On a dry summer day in July, the last thing the United Kingdom weather service expected to see on their radar was rain.

At first, it looked as though a light sun shower was falling on the south of England, but upon closer inspection, it was clear that these were not your average clouds. They were, in fact, alive.

According to experts, the mistaken masses of precipitation are actually swarms of flying ants, so dense in number they were picked up as raindrops by weather satellites in space.

"You can tell it's not rainfall because it has that eerie look to it," explained BBC weather presenter Simon King. "It doesn't quite match what rainfall looks like."

'Eerie' doesn't begin to describe it, as residents of this region know all too well. This insect invasion is an annual swarming event, commonly known as 'Flying Ant Day', although it's more like a season, occurring at any time between June and the start of September, with a peak that lasts several days.

After a period of hot and humid weather, the black garden ants (Lasius niger) take to the skies in droves, cluttering the horizon, flying into homes and mouths, and distracting tennis players at Wimbledon.

The whole affair is essentially like a debutante ball for young female ants. Signalled by the weather, these virgin queens emerge from their nests ready to start a new life; to ensure the best offspring possible, they put their potential mates through quite the ritual.

Releasing a string of pheromones on their nuptial flights, these queens attract a swarm of winged male ants, all of whom are ready to compete for her attention while seeking safety in numbers to try and avoid hungry birds ready to cash-in on their lust.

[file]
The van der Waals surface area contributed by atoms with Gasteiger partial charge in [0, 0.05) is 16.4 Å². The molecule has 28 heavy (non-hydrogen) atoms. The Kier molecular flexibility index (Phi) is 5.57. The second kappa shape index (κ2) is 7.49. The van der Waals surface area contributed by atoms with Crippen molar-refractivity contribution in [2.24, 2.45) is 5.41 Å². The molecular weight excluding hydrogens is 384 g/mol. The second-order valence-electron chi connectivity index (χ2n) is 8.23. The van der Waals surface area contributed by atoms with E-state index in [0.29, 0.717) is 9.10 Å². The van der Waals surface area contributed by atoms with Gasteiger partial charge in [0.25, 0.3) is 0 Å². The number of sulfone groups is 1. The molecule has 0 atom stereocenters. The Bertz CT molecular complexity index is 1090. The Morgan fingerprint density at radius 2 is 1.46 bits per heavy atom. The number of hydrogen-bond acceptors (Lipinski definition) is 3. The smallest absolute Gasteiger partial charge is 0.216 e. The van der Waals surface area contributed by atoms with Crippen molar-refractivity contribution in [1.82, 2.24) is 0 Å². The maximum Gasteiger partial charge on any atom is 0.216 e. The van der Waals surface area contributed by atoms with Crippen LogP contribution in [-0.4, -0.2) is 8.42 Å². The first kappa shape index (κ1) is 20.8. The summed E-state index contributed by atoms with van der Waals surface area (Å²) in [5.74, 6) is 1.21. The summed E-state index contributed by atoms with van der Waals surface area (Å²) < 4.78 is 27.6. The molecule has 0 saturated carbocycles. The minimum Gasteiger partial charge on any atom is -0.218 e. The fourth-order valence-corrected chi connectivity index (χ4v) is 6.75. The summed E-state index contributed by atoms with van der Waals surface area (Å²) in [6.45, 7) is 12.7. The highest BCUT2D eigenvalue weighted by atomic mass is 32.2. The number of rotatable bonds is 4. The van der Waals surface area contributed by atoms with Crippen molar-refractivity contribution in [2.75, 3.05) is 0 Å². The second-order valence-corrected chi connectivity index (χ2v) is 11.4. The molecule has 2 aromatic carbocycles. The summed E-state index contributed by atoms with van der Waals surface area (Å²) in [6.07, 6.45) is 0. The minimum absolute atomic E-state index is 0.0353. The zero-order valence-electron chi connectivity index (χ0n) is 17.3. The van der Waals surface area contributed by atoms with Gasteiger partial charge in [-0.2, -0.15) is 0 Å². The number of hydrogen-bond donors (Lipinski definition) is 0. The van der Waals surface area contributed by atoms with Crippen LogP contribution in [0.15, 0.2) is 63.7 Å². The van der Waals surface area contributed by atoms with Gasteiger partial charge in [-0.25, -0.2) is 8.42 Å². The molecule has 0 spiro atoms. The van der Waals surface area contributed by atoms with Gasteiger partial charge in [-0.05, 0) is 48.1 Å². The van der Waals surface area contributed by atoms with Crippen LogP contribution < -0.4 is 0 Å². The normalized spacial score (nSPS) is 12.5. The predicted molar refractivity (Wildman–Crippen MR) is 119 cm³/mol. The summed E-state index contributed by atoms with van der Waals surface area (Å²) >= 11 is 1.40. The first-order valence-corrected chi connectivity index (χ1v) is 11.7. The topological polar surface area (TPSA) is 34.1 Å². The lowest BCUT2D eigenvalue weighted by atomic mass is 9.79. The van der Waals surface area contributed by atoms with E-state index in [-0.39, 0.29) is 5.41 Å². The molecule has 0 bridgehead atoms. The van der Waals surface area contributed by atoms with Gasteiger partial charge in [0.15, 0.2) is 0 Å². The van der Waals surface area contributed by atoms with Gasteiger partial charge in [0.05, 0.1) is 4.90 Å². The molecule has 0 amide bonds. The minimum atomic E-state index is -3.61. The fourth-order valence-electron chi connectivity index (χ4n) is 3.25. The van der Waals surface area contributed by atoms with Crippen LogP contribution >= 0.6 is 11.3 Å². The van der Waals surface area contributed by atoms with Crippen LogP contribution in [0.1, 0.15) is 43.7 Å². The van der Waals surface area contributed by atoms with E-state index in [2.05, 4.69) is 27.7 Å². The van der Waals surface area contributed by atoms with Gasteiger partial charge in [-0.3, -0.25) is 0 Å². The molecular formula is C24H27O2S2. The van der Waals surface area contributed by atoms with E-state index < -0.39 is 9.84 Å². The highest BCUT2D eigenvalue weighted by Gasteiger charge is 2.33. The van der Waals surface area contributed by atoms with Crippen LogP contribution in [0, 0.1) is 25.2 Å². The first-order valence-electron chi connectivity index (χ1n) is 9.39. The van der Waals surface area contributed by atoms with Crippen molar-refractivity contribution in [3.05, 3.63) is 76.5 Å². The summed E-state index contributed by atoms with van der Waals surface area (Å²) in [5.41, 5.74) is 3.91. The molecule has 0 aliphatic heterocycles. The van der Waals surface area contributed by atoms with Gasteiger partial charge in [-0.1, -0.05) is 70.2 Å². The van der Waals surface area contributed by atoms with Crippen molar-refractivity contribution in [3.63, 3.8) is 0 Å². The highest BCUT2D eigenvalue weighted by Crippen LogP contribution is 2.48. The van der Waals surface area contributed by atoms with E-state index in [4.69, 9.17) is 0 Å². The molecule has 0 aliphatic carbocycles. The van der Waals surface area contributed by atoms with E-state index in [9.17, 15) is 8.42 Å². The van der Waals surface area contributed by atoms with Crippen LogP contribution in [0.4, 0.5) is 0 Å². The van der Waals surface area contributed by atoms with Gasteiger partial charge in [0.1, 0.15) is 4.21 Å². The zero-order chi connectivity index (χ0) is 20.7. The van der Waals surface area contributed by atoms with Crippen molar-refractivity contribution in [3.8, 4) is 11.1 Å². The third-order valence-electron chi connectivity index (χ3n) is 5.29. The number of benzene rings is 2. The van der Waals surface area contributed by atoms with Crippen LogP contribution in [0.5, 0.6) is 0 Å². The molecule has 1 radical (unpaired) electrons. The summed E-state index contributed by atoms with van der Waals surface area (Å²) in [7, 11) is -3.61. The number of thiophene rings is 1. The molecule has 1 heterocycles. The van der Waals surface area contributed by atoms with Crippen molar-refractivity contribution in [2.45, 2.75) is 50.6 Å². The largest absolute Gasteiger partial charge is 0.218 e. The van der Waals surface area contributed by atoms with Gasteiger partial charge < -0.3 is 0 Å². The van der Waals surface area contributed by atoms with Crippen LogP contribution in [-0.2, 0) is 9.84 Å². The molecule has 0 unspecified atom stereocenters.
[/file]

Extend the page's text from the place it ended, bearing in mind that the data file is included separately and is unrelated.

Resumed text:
Once their flights of fancy are over, the male ants die and the queen ants return once more to the ground, burdened with sperm and ready to dig a new nest. If the endeavour is successful, the female ant should have mated enough to fertilise all her eggs for the rest of her life (usually about 20,000 eggs in some 15 years).

This isn't the first time flying ants have been mistaken for raindrops. In 2017, the UK weather service noticed the exact same pattern.

From these recent sightings, it would be easy to conclude that flying ants are growing in number, but entomologist Adam Hart from the University of Gloucestershire told The Guardian he thinks this is probably just an indication of how sensitive our technology has become.

Besides, even if they were increasing, he doesn't think it would be a bad thing. While 'Flying Ant Season' is usually considered a nuisance, it is also hugely beneficial to British ecosystems.

Not only are these ants a vital source of food for birds, the way that they tunnel and dig their nests has profound implications for the region's soil quality. So while a gardener might wish for rain amid this year's heat wave, perhaps a swarm of flying ants is the next best thing.